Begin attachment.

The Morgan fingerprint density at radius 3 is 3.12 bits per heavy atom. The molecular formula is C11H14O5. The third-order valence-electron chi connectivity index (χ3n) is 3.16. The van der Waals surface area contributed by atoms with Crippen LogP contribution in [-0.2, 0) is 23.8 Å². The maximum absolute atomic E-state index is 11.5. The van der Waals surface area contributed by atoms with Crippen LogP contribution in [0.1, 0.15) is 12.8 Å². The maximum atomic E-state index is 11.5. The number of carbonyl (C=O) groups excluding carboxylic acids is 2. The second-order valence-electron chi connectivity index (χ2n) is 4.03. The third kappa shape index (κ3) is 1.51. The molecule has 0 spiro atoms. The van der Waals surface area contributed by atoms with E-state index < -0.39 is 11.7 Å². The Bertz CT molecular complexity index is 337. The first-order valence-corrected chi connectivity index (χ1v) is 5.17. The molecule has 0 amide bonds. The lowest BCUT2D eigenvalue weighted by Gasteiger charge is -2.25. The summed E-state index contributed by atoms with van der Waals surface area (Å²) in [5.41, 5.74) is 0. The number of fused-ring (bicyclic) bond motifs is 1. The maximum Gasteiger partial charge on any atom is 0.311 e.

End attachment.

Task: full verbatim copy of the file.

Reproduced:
The Morgan fingerprint density at radius 3 is 3.12 bits per heavy atom. The molecular formula is C11H14O5. The third-order valence-electron chi connectivity index (χ3n) is 3.16. The van der Waals surface area contributed by atoms with Crippen LogP contribution in [-0.2, 0) is 23.8 Å². The maximum absolute atomic E-state index is 11.5. The van der Waals surface area contributed by atoms with Crippen LogP contribution in [0.1, 0.15) is 12.8 Å². The maximum atomic E-state index is 11.5. The number of carbonyl (C=O) groups excluding carboxylic acids is 2. The second-order valence-electron chi connectivity index (χ2n) is 4.03. The third kappa shape index (κ3) is 1.51. The molecule has 0 spiro atoms. The van der Waals surface area contributed by atoms with E-state index < -0.39 is 11.7 Å². The Bertz CT molecular complexity index is 337. The first-order valence-corrected chi connectivity index (χ1v) is 5.17. The molecule has 0 amide bonds. The lowest BCUT2D eigenvalue weighted by Gasteiger charge is -2.25. The summed E-state index contributed by atoms with van der Waals surface area (Å²) in [5.41, 5.74) is 0. The number of fused-ring (bicyclic) bond motifs is 1. The maximum Gasteiger partial charge on any atom is 0.311 e.